A Short History of Swede Hollow

(Swede Hollow, St. Paul - MNHS)
The area now known as Swede Hollow dates as far back as 1839 (predating the incorporation of the city of Saint Paul) when early settler Edward Phelan built a small, crude log cabin on the spot where the Hamm’s building now stands. Its growth into a community can be attributed to the early hunters, trappers and lumbermen that built “hovels” to rest in. First wave Swedish immigrants came to the area, and moved into the empty structures, in the late 1850s.

Sometime around 1890 the area saw a change. As many as ninety Swedish families began to make their way into the creek to call it their home. They affectionately called it “Svenska Dale” for Swedish Dale, but it would become more commonly known as Swede Hollow. Soon after the area would become a melting pot for many different nationalities, Italian and Mexican groups among the new residents. Whenever a family would leave the house for a life outside of the Hollow a new one would take its place. By 1905 city records showed over one thousand people living in the area.

(Swede Hollow, St. Paul - MNHS)
As the city traveled further into the twentieth century and began to modernize, concerns started to spring up about the small community located in the ravine.  The city wanted to “improve living standards” and “prevent blight and deterioration” and the Hollow, nothing more than a collection of shacks without electricity and running water was deemed an unsafe place to live. Late in December of 1956 the homes that had seen the growth of many families and contributed to the growth of a city would be no more.

On December 11, 1956 the thirteen houses still left standing were burned to the ground by local firemen. The city’s health department, concerned about the living conditions in the area, deemed it a health hazard and forced the residents to move out. The last straw came when the spring that supplied water to those living in the Hollow was found to be contaminated.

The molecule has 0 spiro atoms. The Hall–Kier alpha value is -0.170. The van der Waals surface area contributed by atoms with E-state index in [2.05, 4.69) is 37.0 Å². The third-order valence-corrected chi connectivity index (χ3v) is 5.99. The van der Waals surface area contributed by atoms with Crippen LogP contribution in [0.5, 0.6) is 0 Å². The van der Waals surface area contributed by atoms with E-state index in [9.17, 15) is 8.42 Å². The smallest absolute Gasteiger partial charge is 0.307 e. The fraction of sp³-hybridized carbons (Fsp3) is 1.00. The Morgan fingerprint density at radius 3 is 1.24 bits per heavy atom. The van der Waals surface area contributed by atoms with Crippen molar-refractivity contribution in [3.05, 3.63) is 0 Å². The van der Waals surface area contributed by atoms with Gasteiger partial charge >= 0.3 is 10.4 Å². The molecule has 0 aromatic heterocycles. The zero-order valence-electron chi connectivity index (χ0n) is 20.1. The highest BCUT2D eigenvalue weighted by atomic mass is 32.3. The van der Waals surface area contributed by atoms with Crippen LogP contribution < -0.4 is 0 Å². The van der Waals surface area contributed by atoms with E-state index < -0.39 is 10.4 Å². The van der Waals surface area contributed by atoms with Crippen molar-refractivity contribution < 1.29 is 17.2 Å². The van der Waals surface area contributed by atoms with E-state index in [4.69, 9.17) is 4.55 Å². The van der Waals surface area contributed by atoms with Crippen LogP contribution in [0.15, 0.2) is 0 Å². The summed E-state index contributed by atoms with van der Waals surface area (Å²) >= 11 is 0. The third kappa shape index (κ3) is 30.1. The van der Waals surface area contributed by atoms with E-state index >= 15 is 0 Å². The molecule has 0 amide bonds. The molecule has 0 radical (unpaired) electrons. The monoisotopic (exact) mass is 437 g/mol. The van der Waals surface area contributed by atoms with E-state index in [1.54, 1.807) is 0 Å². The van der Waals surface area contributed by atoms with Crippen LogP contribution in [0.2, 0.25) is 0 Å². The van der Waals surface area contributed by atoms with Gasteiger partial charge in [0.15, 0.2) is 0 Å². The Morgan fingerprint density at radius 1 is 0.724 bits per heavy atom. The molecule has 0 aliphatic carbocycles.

Interestingly, in spite of the conditions, research by the city showed that the sixteen families that lived in the Hollow at the time were doing so because the genuinely enjoyed it. While its residents probably remained in the Hollow in part due to the $5 per month rent, finances weren’t necessarily an issue. By the time of the fires, five of the families had already purchased homes outside of the Hollow, and two more were renting homes in other parts of the city. Those that hadn’t yet found a place to live were placed in the McDonough and Roosevelt public housing developments.
(Burning of Swede Hollow - MNHS)

Years later, people that talk about the the Hollow do so affectionately. For all of its problems to the people on the outside, the community lined by outhouses was absolutely a home to the people that lived there. It was a place where children played baseball and fished for pike, crappie and northerns from the pool, a place where kids could get all the white and yellow sand they wanted from the nearby mushroom caves. The people of the Hollow contributed to the growth of the Saint Paul, coming “up on the street” from the ravine to work. Families began in the Hollow, grew up and left, and were replaced by new families looking to do the same. This went on for many years.

Today Swede Hollow is a beautiful park near the heart of downtown Saint Paul. A paved trail encircles the ravine and while it doesn't offer the entire picture of what the area once was, it gives a wonderful glimpse of what one of the most historically rich parts of the city used to be.

Works Cited:

Dec 9, 1956 edition of the Saint Paul Pioneer Press

Dec 11, 1956 edition of the Saint Paul Dispatch

Swedes in the Twin Cities: Immigrant Life and Minnesota's Urban Frontier Edited by Philip J. Anderson and Dag Blanck


Lost Twin Cities II video
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